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Anthropocentrism

Epistemic Anthropocentrism
Chauvinistic Anthropocentrism
Teleological Anthropocentrism

Chauvinism
Anthropocentrism
Biocentrism
Pancentrism

Epistemic Anthropocentrism

We are by our very nature as human beings limited to an understanding of the universe that is anthropocentric.  To be human means to see the world in a certain way.  In this sense at least, anthropocentrism is inevitable

Now, the scientist, the materialist, the cartesian dualist, and many religionists use this fact assume that that is the only way we can understand things.  But my own experience tells me that it is possible to move beyond the epistemic limitations of  the personal human perspective by attaining a trans-personal intuitive understanding and developing compassion for all life (in otehr words through looking at things through the higher mental and emotional, rather than the middle mental and emotional, faculties

Moreover, many occult and esoteric cosmologies assume the existence of actual psychic planes.  In other words, the same stuff of consciousness we experience is also the stuff of consciousness other forms of life (and even non-physical entities) experience.  From this perspective there is nothing unique about human consciousness in the universe.  This is an approach I personally find immensely appealing.


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Chauvinistic Anthropocentrism

The highest moral point at which the bulk of humanity would seem to be striving at the moment is Anthropocentricism.  This is the perspective of most religions, especially the monotheistic ones, and of many secular philosophies as well.  At it's highest, it breaks away from the racism and arrogance of the chauvinistic perspective, by addressing the brotherhood/sisterhood of humanity as a whole, regardless of race, gender, creed, etc.  One is encouraged to acts of kindness and altruism to others, because they are the same noble kind of being as oneself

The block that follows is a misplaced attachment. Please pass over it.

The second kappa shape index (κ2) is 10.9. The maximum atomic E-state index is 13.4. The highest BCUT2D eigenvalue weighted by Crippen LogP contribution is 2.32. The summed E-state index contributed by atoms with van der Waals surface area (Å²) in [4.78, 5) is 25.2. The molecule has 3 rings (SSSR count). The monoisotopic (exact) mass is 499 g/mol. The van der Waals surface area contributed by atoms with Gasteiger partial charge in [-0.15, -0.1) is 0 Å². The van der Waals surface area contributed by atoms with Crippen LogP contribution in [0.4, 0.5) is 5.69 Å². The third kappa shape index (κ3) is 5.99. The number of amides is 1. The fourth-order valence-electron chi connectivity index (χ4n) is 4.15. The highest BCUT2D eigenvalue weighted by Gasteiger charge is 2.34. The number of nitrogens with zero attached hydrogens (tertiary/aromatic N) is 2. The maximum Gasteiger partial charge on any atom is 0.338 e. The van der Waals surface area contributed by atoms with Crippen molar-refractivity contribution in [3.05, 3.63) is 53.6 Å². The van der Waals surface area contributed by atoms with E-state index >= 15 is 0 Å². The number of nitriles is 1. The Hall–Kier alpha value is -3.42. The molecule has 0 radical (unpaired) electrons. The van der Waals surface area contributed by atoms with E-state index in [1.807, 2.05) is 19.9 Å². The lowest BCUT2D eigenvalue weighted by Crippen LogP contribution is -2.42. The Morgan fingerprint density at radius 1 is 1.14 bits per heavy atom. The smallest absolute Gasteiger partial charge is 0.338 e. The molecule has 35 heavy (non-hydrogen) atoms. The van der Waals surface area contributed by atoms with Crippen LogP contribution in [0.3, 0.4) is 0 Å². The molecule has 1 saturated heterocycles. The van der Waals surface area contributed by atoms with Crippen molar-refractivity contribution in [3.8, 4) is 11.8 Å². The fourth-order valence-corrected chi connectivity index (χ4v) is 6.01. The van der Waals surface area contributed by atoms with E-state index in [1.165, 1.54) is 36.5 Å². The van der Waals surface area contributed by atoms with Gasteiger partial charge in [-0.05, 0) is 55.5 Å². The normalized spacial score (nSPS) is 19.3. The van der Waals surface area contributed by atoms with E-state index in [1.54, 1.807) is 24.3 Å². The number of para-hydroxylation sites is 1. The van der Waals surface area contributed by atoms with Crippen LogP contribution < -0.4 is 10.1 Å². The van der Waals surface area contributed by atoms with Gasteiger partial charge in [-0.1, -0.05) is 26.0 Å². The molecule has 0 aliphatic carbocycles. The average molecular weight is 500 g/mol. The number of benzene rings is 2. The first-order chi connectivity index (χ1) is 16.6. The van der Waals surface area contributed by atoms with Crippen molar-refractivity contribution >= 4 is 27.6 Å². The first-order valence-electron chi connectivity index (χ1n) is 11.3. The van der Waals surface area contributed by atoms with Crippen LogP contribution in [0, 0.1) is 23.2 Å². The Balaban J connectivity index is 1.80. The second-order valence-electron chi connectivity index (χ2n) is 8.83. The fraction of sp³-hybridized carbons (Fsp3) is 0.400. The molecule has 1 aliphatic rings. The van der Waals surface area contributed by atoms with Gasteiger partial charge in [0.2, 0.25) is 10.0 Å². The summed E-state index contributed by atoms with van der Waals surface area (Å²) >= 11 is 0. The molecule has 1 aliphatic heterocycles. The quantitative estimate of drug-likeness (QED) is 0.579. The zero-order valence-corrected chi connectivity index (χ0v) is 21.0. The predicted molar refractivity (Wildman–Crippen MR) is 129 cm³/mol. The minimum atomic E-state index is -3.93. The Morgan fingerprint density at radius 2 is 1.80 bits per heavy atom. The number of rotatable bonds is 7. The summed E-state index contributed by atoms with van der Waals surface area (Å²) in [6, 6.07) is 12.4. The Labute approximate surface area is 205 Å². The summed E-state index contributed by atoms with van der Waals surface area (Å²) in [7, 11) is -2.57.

In the religious version, Anthropocentrism sees the human being as made in the image of God, and possessing a divine soul.  One is admonished to "love thy neighbour as thyself", to "not do unto others as you would not have them do onto you,", and not to murder, steal, lie etc

Even secular philosophies speak of the uniqueness of man, and many scientists and psychologists consider that human consciousness is a real quantum leap above the animal consciousness (a position I myself do not hold, and I get the feeling that Charles Darwin - who (correct me if I am wrong here) pointed out the commonality both in physical body and emotional states between human and animal - likewise did not assert such status for man alone).  The secular position then asserts that it is because of our consciousness, our reasoning capacity and use of language that we are superior to other forms of life

Not only exoteric religion and philosophy, but esoteric and occult teachings also give a special superior spiritual status to humankind.  The occult philosophy of Aleister Crowley (as expressed in the Book of the Law), states, in bolder language than most religions, "Every Man and every Woman is a star" The "Star" being the divine nature within every human being.  For Crowley and his followers, animal consciousness is of an "elemental" sort.  As argued to me by a student of Crowley, an animal might only possess one or two elements, wheras Man has all four, and hence is a true microcosm

Madam Blavatsky, the great founder of Theosophy, denies that man evolved from the apes, although she does still acknowledge that every being has to pass through long cycles of evolution.  Rudolph Steiner goes much further; he inverts the whole Darwinian scheme of evolution entirely and sees animals, plants, and even minerals as evolving from man (as the cast-off elements from previous cycles of evolution)

Anthropocentrism therefore posits a sort of hierarchy of nature, a Great Chain of Being, with Man or humankind as the intermediary between the animal kingdom and the angelic or the divine realm.  According to the monotheistic religions man might be even higher than the angels, because he possesses free will, which they do not have

In it's bare essentials this gives us

God
---
Human race
---
Nature/Creation
(i.e. animals, plants, minerals)

More developed versions of this hierarchy would have animals above plants, and plants above minerals.  Perhaps there would also be intermediate abgelologiocal hierarchies between man and God, although this is really a characteristic of esoteric rather than exoteric systems of thought

Secular worldviews leave out God or other spiritual entities, so the model of the cosmos has man or, to use less gender-specific language, humanity, at the top, with everything else in this whole vast unicverse as subordinate